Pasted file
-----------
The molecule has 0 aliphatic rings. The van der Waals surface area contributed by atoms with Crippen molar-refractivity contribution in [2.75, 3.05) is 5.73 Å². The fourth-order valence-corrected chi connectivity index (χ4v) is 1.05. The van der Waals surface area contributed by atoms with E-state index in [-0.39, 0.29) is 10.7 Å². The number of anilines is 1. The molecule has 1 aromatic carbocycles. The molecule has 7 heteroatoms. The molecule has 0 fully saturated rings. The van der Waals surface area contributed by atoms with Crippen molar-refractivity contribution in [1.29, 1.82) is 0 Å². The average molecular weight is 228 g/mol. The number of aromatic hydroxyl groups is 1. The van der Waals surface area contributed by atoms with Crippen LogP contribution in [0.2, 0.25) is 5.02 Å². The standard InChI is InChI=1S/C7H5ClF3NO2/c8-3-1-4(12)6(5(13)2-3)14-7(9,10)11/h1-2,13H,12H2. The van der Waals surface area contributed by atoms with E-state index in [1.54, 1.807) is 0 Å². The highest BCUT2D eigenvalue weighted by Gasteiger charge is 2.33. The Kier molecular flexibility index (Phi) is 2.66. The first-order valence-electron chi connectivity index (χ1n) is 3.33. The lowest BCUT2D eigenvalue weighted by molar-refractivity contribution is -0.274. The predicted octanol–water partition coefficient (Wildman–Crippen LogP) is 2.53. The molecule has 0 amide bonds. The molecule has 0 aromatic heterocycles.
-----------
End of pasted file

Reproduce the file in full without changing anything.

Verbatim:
The molecule has 0 aliphatic rings. The van der Waals surface area contributed by atoms with Crippen molar-refractivity contribution in [2.75, 3.05) is 5.73 Å². The fourth-order valence-corrected chi connectivity index (χ4v) is 1.05. The van der Waals surface area contributed by atoms with E-state index in [-0.39, 0.29) is 10.7 Å². The number of anilines is 1. The molecule has 1 aromatic carbocycles. The molecule has 7 heteroatoms. The molecule has 0 fully saturated rings. The van der Waals surface area contributed by atoms with Crippen molar-refractivity contribution in [1.29, 1.82) is 0 Å². The average molecular weight is 228 g/mol. The number of aromatic hydroxyl groups is 1. The van der Waals surface area contributed by atoms with Crippen LogP contribution in [0.2, 0.25) is 5.02 Å². The standard InChI is InChI=1S/C7H5ClF3NO2/c8-3-1-4(12)6(5(13)2-3)14-7(9,10)11/h1-2,13H,12H2. The van der Waals surface area contributed by atoms with E-state index in [1.54, 1.807) is 0 Å². The highest BCUT2D eigenvalue weighted by Gasteiger charge is 2.33. The Kier molecular flexibility index (Phi) is 2.66. The first-order valence-electron chi connectivity index (χ1n) is 3.33. The lowest BCUT2D eigenvalue weighted by molar-refractivity contribution is -0.274. The predicted octanol–water partition coefficient (Wildman–Crippen LogP) is 2.53. The molecule has 0 amide bonds. The molecule has 0 aromatic heterocycles.